An unconventional take on feminism

Photos by Ana Rancourt.

Jacqueline Perlin

Assistant News Editor

Listening to Diane Watts speak about the organization she has been a part of for three decades, you would never imagine some of its members consider themselves “feminists.”
REAL Women believe in combining so-called traditional values with feminism. Ana Rancourt.

Watts, a researcher and representative of the organization, has been a member of REAL (Realistic, Equal, Active for Life) Women Canada since the mid-1980s, when she became inspired to be a part of an organization that strives to focus on women in the perspective of the family.

Watts explains that the organization values the family as the foremost structure that produces the safest place for women and children and also helps the advancement of men. The family produces a “safe haven” for workers, and therefore the home stands as a great cultural contribution.

Watts explains that REAL Women was founded in 1983 in response to the government organization called the Status of Women, an agency which advises the government in formation of policies.

“The Status of Women claimed to speak for Canadian women, and we felt that no agency could speak for all Canadian women,” says Watts, noting that there are a range of opinions that emerge from women.

“We feel very often that some branches of feminism view the family as oppressive and that’s not our experience or view,” says Watts, explaining that the Status of Women claims females are not fully participating in society because they earn less and engage less in the labour force. REAL Women believes women at home are, in fact, participating more in society than a female would be if they were part of the labour force.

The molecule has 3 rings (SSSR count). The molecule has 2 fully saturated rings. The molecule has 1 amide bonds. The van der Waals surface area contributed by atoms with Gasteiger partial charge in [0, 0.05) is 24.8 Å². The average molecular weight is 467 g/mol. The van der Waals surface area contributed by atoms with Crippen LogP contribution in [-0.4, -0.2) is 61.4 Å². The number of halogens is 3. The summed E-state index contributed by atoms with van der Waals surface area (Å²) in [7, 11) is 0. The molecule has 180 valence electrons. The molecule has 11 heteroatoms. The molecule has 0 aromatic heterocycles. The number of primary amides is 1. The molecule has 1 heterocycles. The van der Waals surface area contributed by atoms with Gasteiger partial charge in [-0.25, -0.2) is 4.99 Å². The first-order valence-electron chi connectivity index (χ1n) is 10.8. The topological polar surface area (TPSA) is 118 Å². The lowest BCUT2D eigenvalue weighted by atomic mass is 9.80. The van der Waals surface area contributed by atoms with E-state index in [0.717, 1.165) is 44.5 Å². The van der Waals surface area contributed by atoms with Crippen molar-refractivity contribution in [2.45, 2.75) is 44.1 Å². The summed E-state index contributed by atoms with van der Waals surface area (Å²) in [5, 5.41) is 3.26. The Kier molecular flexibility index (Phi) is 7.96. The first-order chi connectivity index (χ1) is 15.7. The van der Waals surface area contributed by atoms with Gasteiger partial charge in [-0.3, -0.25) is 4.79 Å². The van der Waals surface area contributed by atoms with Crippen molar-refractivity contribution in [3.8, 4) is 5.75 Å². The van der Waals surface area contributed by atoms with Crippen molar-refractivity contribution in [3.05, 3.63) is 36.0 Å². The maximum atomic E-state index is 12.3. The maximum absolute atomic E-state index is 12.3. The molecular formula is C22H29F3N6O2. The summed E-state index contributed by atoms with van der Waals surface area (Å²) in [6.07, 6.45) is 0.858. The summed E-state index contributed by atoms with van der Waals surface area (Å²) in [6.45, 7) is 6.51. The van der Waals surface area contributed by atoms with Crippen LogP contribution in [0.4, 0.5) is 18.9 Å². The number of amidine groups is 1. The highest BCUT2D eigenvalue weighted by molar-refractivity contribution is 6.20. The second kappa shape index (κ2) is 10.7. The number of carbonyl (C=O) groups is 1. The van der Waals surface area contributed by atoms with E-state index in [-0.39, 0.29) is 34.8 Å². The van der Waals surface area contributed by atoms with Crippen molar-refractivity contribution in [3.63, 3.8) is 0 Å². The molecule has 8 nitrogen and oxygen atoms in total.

This participation comes via things like volunteering and providing a good environment for their spouses and children.

“[The Status of Women] believe women will be fully participating when they’re equal to men, but we believe women don’t have to be doing the same things as men in order to be fully participating in society,” says Watts, adding that the Status of Women’s take on women’s position in society essentially “narrows everything down.”

Watts expands on this by adding that many women want to stay at home with their children but fail to do so “because they feel like they’re not doing anything important and they have to be working.”

Watts also says that women these days have less choice when it comes to deciding whether to stay at home with their children or be in the public realm of paid labour.

Photos by Ana Rancourt.

This, she says, is a product of society where a one-person wage is no longer enough to sustain a family that is over-taxed.

“When society has a system set up where they want more taxes, that interferes with the choices women make to take care of their family,” says Watts.

Johanne Brownrigg, a volunteer with the organization, is one member who considers herself a feminist. She joined the organization largely to dispute common ideas of feminism, including the notion that a feminist should be pro-choice and advocating for day care so that women have an opportunity to work.

“REAL Women were not for universal daycare, which I agreed with because it was a front for our financial sacrifice of me being at home,” says Brownrigg, explaining that to her, a feminist is simply someone who believes men and women are equal, even though their roles are different.

“Nowhere does it say that a woman has to be financially dependent on her spouse,” says Brownrigg, explaining that the organization is feminist in the respect that it advocates giving women the choice to stay at home.

For Brownrigg, feminism is based on ensuring women are not objectified and therefore she presents the idea that it is possible to be both a REAL Woman, and a feminist.

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